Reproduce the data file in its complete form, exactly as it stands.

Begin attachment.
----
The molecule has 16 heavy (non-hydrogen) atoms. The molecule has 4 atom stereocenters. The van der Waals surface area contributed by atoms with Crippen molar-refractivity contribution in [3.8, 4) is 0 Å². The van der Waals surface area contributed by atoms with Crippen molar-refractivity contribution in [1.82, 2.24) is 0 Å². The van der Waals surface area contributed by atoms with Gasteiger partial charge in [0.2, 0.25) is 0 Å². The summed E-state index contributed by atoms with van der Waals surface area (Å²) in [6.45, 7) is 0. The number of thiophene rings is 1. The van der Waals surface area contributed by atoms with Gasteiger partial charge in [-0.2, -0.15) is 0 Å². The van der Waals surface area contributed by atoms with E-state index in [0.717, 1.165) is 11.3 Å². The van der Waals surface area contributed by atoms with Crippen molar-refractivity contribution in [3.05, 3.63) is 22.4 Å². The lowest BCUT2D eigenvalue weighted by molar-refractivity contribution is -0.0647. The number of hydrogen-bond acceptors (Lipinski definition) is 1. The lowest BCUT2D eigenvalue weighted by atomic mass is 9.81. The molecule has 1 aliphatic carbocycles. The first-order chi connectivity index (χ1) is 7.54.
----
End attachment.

The molecule has 16 heavy (non-hydrogen) atoms. The molecule has 4 atom stereocenters. The van der Waals surface area contributed by atoms with Crippen molar-refractivity contribution in [3.8, 4) is 0 Å². The van der Waals surface area contributed by atoms with Crippen molar-refractivity contribution in [1.82, 2.24) is 0 Å². The van der Waals surface area contributed by atoms with Gasteiger partial charge in [0.2, 0.25) is 0 Å². The summed E-state index contributed by atoms with van der Waals surface area (Å²) in [6.45, 7) is 0. The number of thiophene rings is 1. The van der Waals surface area contributed by atoms with Gasteiger partial charge in [-0.2, -0.15) is 0 Å². The van der Waals surface area contributed by atoms with E-state index in [0.717, 1.165) is 11.3 Å². The van der Waals surface area contributed by atoms with Crippen molar-refractivity contribution in [3.05, 3.63) is 22.4 Å². The lowest BCUT2D eigenvalue weighted by molar-refractivity contribution is -0.0647. The number of hydrogen-bond acceptors (Lipinski definition) is 1. The lowest BCUT2D eigenvalue weighted by atomic mass is 9.81. The molecule has 1 aliphatic carbocycles. The first-order chi connectivity index (χ1) is 7.54.